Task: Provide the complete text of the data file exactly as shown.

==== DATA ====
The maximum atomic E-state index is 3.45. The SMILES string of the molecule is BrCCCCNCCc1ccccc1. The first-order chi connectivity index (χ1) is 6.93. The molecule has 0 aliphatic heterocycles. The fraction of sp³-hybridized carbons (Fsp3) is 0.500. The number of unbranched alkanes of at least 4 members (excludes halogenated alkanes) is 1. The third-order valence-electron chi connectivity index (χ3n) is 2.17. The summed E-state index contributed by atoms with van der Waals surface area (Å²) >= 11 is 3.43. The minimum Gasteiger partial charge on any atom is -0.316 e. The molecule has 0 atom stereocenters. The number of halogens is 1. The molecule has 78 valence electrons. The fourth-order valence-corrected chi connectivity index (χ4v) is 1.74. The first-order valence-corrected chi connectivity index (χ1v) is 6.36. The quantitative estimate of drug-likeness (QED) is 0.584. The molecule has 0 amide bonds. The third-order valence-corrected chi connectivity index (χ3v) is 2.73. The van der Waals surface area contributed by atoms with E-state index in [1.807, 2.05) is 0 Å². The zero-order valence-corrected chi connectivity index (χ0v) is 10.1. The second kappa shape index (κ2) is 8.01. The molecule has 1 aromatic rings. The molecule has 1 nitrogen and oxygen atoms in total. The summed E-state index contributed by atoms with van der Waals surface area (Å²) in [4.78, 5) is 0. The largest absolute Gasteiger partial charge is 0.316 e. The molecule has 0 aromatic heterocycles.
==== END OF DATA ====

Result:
The maximum atomic E-state index is 3.45. The SMILES string of the molecule is BrCCCCNCCc1ccccc1. The first-order chi connectivity index (χ1) is 6.93. The molecule has 0 aliphatic heterocycles. The fraction of sp³-hybridized carbons (Fsp3) is 0.500. The number of unbranched alkanes of at least 4 members (excludes halogenated alkanes) is 1. The third-order valence-electron chi connectivity index (χ3n) is 2.17. The summed E-state index contributed by atoms with van der Waals surface area (Å²) >= 11 is 3.43. The minimum Gasteiger partial charge on any atom is -0.316 e. The molecule has 0 atom stereocenters. The number of halogens is 1. The molecule has 78 valence electrons. The fourth-order valence-corrected chi connectivity index (χ4v) is 1.74. The first-order valence-corrected chi connectivity index (χ1v) is 6.36. The quantitative estimate of drug-likeness (QED) is 0.584. The molecule has 0 amide bonds. The third-order valence-corrected chi connectivity index (χ3v) is 2.73. The van der Waals surface area contributed by atoms with E-state index in [1.807, 2.05) is 0 Å². The zero-order valence-corrected chi connectivity index (χ0v) is 10.1. The second kappa shape index (κ2) is 8.01. The molecule has 1 aromatic rings. The molecule has 1 nitrogen and oxygen atoms in total. The summed E-state index contributed by atoms with van der Waals surface area (Å²) in [4.78, 5) is 0. The largest absolute Gasteiger partial charge is 0.316 e. The molecule has 0 aromatic heterocycles.